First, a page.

Cookies on this website
We use cookies to ensure that we give you the best experience on our website. If you click 'Continue' we will assume that you are happy to receive all cookies and you will not see this message again. Click 'Find out more' for information on how to change your cookie settings.

A new study from the Parekh Group has resolved a long-standing question in our understanding of intracellular Ca2+ signalling, namely how a specific type of Ca2+ channel is uniquely able to signal to the nucleus to regulate gene expression. By unravelling this mechanism, researchers have identified a new approach for developing immunosuppressant drugs.

Upper panel: Rest
Lower panel: stimulated

Images from left:
Orai1-GFP
STIM1-YFP
DAPI (nuclear stain)
NFAT-cherry
All merged
From left: Orai1, STIM1, DAPI, NFAT, All merged. Upper Panel: Rest. Lower Panel: Stimulated

Cytosolic Ca2+ is a universal cellular signal which activates a broad range of responses from exocytosis and muscle contraction to energy production and cell growth and differentiation. Too much Ca2+ can cause cell death, through either apoptosis or necrosis. How a cell responds to a Ca2+ signal can therefore be a matter of life and death.  

To avoid conflicting and harmful outcomes, eukaryotic cells often confine the Ca2+ signal to spatially restricted sub-compartments. The smallest signalling unit is the Ca2+ nanodomain, which forms when Ca2+ channels open. Ca2+nanodomains near voltage-gated Ca2+ channels drive neurotransmitter release or cause a heart beat. In immune cells, Ca2+ entry through store-operated Orai Ca2+ channels activates NFAT transcription factors, which in turn increase expression of chemokines and cytokines that orchestrate inflammatory responses. NFAT is activated following dephosphorylation by the Ca2+-activated protein phosphatase calcineurin, the target for immunosuppressant drugs that enable successful organ transplantation. Previous work from the Parekh group had demonstrated that the Orai1 was able to activate gene expression whereas Ca2+ entry through either other Orai homologues or different Ca2+ channels was ineffective. Orai1 has a private line of communication with the nucleus, but the molecular basis for this privileged route is unknown. 

In a new paper, first authored by Dr Pulak Kar, Parekh Group researchers have discovered how Orai1 channels are uniquely able to control gene expression. They identify a region on the N terminus of Orai1 that is indispensable for stimulating gene expression. This region binds to the scaffolding protein AKAP79, which binds both calcineurin and NFAT, and therefore places the enzyme and transcription factor next to the Ca2+ channel. The region, called AKAP79 Association Region (AKAR), is unique to Orai1, being absent in Orai homologues and other Ca2+ channels.  This close physical interaction ensures that only Ca2+flux through Orai1 is able to stimulate gene expression.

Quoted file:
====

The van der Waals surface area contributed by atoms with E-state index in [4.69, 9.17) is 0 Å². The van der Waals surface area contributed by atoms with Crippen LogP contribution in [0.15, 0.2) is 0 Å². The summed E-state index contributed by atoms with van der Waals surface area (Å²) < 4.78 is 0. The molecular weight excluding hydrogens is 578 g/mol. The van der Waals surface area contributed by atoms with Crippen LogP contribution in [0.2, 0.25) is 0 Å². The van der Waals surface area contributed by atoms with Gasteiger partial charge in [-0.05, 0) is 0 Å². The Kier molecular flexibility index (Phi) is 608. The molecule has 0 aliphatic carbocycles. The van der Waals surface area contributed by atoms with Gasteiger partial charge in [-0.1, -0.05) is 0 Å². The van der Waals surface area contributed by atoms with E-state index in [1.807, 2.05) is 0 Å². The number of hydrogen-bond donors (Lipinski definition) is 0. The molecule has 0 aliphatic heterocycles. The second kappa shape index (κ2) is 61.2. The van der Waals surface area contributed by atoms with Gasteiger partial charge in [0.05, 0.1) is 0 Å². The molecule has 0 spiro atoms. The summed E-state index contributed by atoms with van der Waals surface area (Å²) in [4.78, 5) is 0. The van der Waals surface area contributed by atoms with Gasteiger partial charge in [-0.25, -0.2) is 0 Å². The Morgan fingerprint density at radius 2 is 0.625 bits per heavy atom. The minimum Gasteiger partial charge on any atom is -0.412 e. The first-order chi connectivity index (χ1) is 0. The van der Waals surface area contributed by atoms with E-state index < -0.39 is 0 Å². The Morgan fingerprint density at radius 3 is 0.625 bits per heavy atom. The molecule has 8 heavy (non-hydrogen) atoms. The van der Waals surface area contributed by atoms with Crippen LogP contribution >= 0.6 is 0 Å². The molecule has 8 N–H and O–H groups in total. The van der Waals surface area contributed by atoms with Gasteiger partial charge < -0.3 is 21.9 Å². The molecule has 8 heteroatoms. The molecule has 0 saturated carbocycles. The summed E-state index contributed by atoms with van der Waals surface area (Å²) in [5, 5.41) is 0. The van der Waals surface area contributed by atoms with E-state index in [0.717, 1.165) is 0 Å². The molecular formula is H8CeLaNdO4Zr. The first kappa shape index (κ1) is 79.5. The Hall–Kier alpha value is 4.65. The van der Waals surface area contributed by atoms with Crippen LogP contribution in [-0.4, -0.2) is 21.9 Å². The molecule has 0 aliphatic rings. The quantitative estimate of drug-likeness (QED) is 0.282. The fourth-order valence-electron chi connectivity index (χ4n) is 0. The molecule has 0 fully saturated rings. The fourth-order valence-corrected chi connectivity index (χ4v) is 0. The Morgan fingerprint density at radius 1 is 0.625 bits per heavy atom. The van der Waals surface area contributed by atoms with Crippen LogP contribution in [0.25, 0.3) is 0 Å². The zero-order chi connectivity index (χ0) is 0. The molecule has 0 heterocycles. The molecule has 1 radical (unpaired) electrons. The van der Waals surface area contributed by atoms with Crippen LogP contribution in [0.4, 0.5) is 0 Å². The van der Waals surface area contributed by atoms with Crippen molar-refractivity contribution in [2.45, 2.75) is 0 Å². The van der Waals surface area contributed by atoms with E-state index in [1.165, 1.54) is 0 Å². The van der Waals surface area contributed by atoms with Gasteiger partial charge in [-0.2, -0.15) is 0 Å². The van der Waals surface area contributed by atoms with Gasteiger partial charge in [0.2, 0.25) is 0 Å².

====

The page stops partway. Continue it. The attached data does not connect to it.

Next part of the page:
Kar et al go on to show that a peptide mimicking AKAR uncouples Orai1 from AKAP79 and suppresses cytokine production, leaving other functional consequences of the channel intact. In collaboration with Dr Nader Amin in Chemistry, the authors present an NMR structure of the peptide. Strikingly, it has a small pocket that is made of a series of proline residues. Mutation of the prolines abolished the inhibitory effects of the peptide, showing that the pocket was required for function. Whilst current immunosuppressants used in the clinic, such as cyclosporinA and tacrolimus, have revolutionized transplant surgery, they raise blood pressure and cause irreversible glomerular nephrotoxicity, which can lead to death. Targeting the Orai1-AKAP79 interaction with drugs that occupy the pocket region opens up the possibility for developing new immunosuppressants that do not affect blood pressure or compromise renal function.  

The full paper, "The N terminus of Orai1 couples to the AKAP79 signaling complex to drive NFAT1 activation by local Ca 2+ entry" is available to read in PNAS.

Similar stories

Iron deficiency anaemia in early pregnancy increases risk of heart defects, suggests new research

In animal models, iron deficient mothers have a greatly increased risk of having offspring with congenital heart disease (CHD). The risk of CHD can be greatly reduced if the mother is given iron supplements very early in pregnancy. Additionally, embryos from a mouse model of Down Syndrome were particularly vulnerable to the effects of maternal iron deficiency, leading to a higher risk of developing severe heart defects.

How the kidney contributes to healthy iron levels and disease

A new study from the Lakhal-Littleton Group has addressed a long-standing gap in our understanding of systemic iron homeostasis. It provides the first formal demonstration that the hormone hepcidin controls iron reabsorption in the kidney, in a manner that impacts the body’s iron levels, under normal physiological conditions. It also demonstrates for the first time how this mechanism becomes critically important in the development of iron disorders.

New research to radically alter our understanding of synaptic development

A new study from the Molnár group on the role of regulated synaptic vesicular release in specialised synapse formation has made it to the cover of Cerebral Cortex.

Being "in the zone": how waking activity controls sleep need

A new study from the Vyazovskiy group suggests that how and where we spend our time while awake impacts how much we need to sleep - it does not only depend on how long we are awake.

New target identified to develop treatment for Abdominal Aortic Aneurysm

A new study from the Smart group has shed light on a key regulatory step in the initiation and progression of Abdominal Aortic Aneurysm by revealing the protective role of a previously little known small protein.